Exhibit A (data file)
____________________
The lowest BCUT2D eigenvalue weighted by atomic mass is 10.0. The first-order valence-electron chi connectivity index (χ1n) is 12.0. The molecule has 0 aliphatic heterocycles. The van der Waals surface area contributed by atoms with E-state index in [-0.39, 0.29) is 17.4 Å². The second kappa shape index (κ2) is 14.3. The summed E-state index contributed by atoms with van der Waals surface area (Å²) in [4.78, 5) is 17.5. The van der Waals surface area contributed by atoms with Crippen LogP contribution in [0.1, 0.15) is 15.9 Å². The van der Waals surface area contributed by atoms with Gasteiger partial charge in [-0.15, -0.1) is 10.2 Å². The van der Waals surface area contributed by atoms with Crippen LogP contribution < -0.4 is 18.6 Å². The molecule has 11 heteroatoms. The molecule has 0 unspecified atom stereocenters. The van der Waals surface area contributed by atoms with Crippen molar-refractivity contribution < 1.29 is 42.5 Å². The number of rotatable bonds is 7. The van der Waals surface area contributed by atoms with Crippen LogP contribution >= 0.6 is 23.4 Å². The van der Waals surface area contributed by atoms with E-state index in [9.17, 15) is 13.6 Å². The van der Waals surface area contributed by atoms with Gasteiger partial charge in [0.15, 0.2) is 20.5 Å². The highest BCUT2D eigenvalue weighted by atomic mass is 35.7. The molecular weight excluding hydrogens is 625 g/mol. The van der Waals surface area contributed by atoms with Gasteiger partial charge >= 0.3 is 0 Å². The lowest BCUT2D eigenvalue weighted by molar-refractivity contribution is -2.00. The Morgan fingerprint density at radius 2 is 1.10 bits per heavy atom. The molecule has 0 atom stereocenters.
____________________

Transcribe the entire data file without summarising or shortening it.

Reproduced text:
The lowest BCUT2D eigenvalue weighted by atomic mass is 10.0. The first-order valence-electron chi connectivity index (χ1n) is 12.0. The molecule has 0 aliphatic heterocycles. The van der Waals surface area contributed by atoms with E-state index in [-0.39, 0.29) is 17.4 Å². The second kappa shape index (κ2) is 14.3. The summed E-state index contributed by atoms with van der Waals surface area (Å²) in [4.78, 5) is 17.5. The van der Waals surface area contributed by atoms with Crippen LogP contribution in [0.1, 0.15) is 15.9 Å². The van der Waals surface area contributed by atoms with Gasteiger partial charge in [-0.15, -0.1) is 10.2 Å². The van der Waals surface area contributed by atoms with Crippen LogP contribution < -0.4 is 18.6 Å². The molecule has 11 heteroatoms. The molecule has 0 unspecified atom stereocenters. The van der Waals surface area contributed by atoms with Crippen molar-refractivity contribution < 1.29 is 42.5 Å². The number of rotatable bonds is 7. The van der Waals surface area contributed by atoms with Crippen LogP contribution >= 0.6 is 23.4 Å². The van der Waals surface area contributed by atoms with E-state index in [9.17, 15) is 13.6 Å². The van der Waals surface area contributed by atoms with Gasteiger partial charge in [0.15, 0.2) is 20.5 Å². The highest BCUT2D eigenvalue weighted by atomic mass is 35.7. The molecular weight excluding hydrogens is 625 g/mol. The van der Waals surface area contributed by atoms with Gasteiger partial charge >= 0.3 is 0 Å². The lowest BCUT2D eigenvalue weighted by molar-refractivity contribution is -2.00. The Morgan fingerprint density at radius 2 is 1.10 bits per heavy atom. The molecule has 0 atom stereocenters.